True story, a friend of mine who works in weddings told me once that almost every time she has seen a friend or relative deliver a ceremony something usually goes wrong. Sometimes the ceremony is too short, too long (both can mess with the timings for the rest of the day), doesn't make sense, no-one knows what they're doing, or the script sounds clunky (likely because it's lots of cobbled together pieces of internet scripts, meshed into one). And this is because most non-celebrants don't have the experience or understanding to do these things properly. And that's totally understandable, if they're not a celebrant. It's like having a friend who is good at cooking, and asking them to cater your wedding. Catering a wedding is not just being good with food, it's so much more than that, as is leading a ceremony.
They have to do work for you on and before your wedding day
Another thing that is often overlooked is what it actually means for a family member or friend to lead your wedding ceremony. Whilst it's a wonderful thing to ask of someone and even more special to be asked, the moment a friend says 'yes', they leave behind being a wedding guest and take on the role of a wedding supplier. Your wedding ceremony isn’t going to create itself, someone has to plan it, write it and create it. And if you’re really going for a personal approach, finding one on the internet probably won’t cut it either, unless it’s been specifically written for you. One of the things that makes celebrant-led ceremonies so special is the highly personal nature of the ceremony. Well, in order to get those personal touches in we have to work with our couples to do that. To find out what they want in their ceremony, how they want to feel, what they want to be said, what they want to be done. This takes a lot of time and effort, which is why it’s an actual job that we get paid for, as celebrants! These things can’t be winged. Well, actually they can, but we all know how that goes sometimes.
And then on the day itself, your loved one can’t just rock up and read, they should also be the ones who are co-ordinating the ceremony with anyone else who is involved. Your readers, musicians, photographer, videographer, wedding planners. Admittedly, if you have a wedding planner they will often help with this, but it still usually involves the person leading the ceremony, as there are a series of key elements that all need to come together to make a ceremony happen on the day itself.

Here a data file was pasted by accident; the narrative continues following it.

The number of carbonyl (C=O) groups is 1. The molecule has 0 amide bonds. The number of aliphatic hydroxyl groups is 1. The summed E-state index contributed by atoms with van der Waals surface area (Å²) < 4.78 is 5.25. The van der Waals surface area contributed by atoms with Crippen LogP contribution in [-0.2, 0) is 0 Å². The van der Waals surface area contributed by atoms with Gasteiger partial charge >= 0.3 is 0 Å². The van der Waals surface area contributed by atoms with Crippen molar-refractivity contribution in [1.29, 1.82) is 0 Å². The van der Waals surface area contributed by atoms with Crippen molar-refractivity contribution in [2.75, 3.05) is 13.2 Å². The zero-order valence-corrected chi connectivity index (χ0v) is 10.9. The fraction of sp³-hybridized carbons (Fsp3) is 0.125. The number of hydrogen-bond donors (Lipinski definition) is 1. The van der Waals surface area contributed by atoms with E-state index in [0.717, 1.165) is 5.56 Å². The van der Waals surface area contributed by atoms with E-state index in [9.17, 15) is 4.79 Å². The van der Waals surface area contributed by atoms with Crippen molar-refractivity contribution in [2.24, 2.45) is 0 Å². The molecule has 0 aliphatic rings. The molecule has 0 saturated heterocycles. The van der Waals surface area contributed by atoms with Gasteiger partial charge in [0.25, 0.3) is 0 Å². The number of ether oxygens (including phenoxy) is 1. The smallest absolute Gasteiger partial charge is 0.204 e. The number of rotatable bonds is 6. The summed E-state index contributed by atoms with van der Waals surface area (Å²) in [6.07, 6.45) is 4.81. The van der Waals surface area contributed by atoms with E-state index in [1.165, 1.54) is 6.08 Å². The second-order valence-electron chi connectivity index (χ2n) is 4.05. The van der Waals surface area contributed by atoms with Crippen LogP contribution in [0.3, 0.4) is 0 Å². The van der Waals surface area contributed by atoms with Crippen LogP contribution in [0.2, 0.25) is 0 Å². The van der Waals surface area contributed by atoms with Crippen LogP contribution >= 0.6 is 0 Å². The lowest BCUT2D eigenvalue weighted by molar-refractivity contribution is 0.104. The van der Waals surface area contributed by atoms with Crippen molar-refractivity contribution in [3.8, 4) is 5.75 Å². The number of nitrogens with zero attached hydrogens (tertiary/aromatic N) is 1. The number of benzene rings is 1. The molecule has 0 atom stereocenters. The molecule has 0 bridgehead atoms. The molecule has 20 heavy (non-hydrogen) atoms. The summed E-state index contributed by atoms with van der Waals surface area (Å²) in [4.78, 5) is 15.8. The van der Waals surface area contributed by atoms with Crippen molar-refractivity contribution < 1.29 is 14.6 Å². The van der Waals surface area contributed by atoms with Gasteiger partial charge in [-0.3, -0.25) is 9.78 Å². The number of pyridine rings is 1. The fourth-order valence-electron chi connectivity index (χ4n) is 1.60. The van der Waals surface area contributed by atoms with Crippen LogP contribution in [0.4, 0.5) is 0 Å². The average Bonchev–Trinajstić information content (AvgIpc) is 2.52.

Will your loved one be ready/willing/able to spend time preparing a ceremony like this for you? Or would you actually prefer to put this role in the hands of a professional whose job it is and allow your family member or friend to enjoy your wedding day as a guest and not as a nervous wreck for the first half of it!
It can be a case of the blind leading the blind
This was the exact sentence that one of my couples who originally had a family member leading their ceremony for them, told me. Whilst their family member was really committed to doing the job (because it is a job!), quite early on in the process the couple noticed that every question their relative came back to them with, “How long should the ceremony be?” “Do you exchange rings before or after your vows?” “How many readings should there be?” Etc etc, all of their answers had basically boiled down to the same one. They did not know. And of course they didn’t. They’re not celebrants! They are people getting married.